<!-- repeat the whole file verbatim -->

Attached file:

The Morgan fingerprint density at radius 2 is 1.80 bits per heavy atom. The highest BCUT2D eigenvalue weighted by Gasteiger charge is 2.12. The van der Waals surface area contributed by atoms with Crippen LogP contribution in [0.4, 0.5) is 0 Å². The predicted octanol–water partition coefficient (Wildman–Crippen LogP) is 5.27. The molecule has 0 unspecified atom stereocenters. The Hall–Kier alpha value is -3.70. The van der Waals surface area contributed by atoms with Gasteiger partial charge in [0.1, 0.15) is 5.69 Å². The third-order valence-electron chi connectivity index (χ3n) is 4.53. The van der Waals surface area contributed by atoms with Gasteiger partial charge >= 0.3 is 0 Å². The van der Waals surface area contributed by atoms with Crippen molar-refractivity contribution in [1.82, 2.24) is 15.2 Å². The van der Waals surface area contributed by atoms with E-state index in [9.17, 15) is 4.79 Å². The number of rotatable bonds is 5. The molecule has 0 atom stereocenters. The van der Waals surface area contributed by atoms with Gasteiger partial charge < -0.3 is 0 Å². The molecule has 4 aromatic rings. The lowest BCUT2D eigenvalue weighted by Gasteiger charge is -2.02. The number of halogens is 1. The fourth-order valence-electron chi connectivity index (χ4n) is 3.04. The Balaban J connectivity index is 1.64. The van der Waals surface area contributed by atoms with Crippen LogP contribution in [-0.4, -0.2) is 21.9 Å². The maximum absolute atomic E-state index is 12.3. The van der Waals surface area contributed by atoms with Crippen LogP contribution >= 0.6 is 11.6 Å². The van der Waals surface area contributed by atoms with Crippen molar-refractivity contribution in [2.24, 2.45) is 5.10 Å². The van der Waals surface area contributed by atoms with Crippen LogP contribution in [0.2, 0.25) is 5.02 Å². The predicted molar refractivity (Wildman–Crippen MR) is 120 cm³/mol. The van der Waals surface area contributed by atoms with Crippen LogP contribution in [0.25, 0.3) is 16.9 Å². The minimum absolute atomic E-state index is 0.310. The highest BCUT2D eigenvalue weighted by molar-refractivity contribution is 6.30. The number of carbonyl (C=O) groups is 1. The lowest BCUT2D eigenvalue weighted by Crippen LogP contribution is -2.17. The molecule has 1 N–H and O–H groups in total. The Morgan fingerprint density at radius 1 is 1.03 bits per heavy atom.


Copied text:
The Morgan fingerprint density at radius 2 is 1.80 bits per heavy atom. The highest BCUT2D eigenvalue weighted by Gasteiger charge is 2.12. The van der Waals surface area contributed by atoms with Crippen LogP contribution in [0.4, 0.5) is 0 Å². The predicted octanol–water partition coefficient (Wildman–Crippen LogP) is 5.27. The molecule has 0 unspecified atom stereocenters. The Hall–Kier alpha value is -3.70. The van der Waals surface area contributed by atoms with Gasteiger partial charge in [0.1, 0.15) is 5.69 Å². The third-order valence-electron chi connectivity index (χ3n) is 4.53. The van der Waals surface area contributed by atoms with Gasteiger partial charge >= 0.3 is 0 Å². The van der Waals surface area contributed by atoms with Crippen molar-refractivity contribution in [1.82, 2.24) is 15.2 Å². The van der Waals surface area contributed by atoms with E-state index in [9.17, 15) is 4.79 Å². The number of rotatable bonds is 5. The molecule has 0 atom stereocenters. The van der Waals surface area contributed by atoms with Gasteiger partial charge < -0.3 is 0 Å². The molecule has 4 aromatic rings. The lowest BCUT2D eigenvalue weighted by Gasteiger charge is -2.02. The number of halogens is 1. The fourth-order valence-electron chi connectivity index (χ4n) is 3.04. The Balaban J connectivity index is 1.64. The van der Waals surface area contributed by atoms with Crippen LogP contribution in [-0.4, -0.2) is 21.9 Å². The maximum absolute atomic E-state index is 12.3. The van der Waals surface area contributed by atoms with Crippen LogP contribution >= 0.6 is 11.6 Å². The van der Waals surface area contributed by atoms with Crippen molar-refractivity contribution in [2.24, 2.45) is 5.10 Å². The van der Waals surface area contributed by atoms with Crippen LogP contribution in [0.2, 0.25) is 5.02 Å². The predicted molar refractivity (Wildman–Crippen MR) is 120 cm³/mol. The van der Waals surface area contributed by atoms with Crippen LogP contribution in [0.25, 0.3) is 16.9 Å². The minimum absolute atomic E-state index is 0.310. The highest BCUT2D eigenvalue weighted by molar-refractivity contribution is 6.30. The number of carbonyl (C=O) groups is 1. The lowest BCUT2D eigenvalue weighted by Crippen LogP contribution is -2.17. The molecule has 1 N–H and O–H groups in total. The Morgan fingerprint density at radius 1 is 1.03 bits per heavy atom.